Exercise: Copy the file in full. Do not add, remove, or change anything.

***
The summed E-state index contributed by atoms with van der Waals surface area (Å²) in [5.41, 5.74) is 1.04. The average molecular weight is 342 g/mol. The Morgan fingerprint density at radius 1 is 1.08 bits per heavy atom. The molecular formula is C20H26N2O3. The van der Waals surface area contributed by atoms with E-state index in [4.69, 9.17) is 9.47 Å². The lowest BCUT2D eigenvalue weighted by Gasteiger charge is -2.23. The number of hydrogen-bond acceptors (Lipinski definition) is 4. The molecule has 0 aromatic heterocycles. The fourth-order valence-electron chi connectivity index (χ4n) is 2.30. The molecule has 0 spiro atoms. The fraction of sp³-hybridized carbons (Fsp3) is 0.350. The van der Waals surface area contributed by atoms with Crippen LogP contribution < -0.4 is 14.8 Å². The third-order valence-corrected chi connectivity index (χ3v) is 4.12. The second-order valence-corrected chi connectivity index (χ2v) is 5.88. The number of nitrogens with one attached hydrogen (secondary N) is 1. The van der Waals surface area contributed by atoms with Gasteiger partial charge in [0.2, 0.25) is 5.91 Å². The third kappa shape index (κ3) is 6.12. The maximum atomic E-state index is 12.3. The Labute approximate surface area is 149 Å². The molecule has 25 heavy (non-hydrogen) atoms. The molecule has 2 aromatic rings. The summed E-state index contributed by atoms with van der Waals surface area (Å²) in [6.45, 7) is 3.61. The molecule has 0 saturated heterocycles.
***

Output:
The summed E-state index contributed by atoms with van der Waals surface area (Å²) in [5.41, 5.74) is 1.04. The average molecular weight is 342 g/mol. The Morgan fingerprint density at radius 1 is 1.08 bits per heavy atom. The molecular formula is C20H26N2O3. The van der Waals surface area contributed by atoms with E-state index in [4.69, 9.17) is 9.47 Å². The lowest BCUT2D eigenvalue weighted by Gasteiger charge is -2.23. The number of hydrogen-bond acceptors (Lipinski definition) is 4. The molecule has 0 aromatic heterocycles. The fourth-order valence-electron chi connectivity index (χ4n) is 2.30. The molecule has 0 spiro atoms. The fraction of sp³-hybridized carbons (Fsp3) is 0.350. The van der Waals surface area contributed by atoms with Crippen LogP contribution < -0.4 is 14.8 Å². The third-order valence-corrected chi connectivity index (χ3v) is 4.12. The second-order valence-corrected chi connectivity index (χ2v) is 5.88. The number of nitrogens with one attached hydrogen (secondary N) is 1. The van der Waals surface area contributed by atoms with Gasteiger partial charge in [0.2, 0.25) is 5.91 Å². The third kappa shape index (κ3) is 6.12. The maximum atomic E-state index is 12.3. The Labute approximate surface area is 149 Å². The molecule has 25 heavy (non-hydrogen) atoms. The molecule has 2 aromatic rings. The summed E-state index contributed by atoms with van der Waals surface area (Å²) in [6.45, 7) is 3.61. The molecule has 0 saturated heterocycles.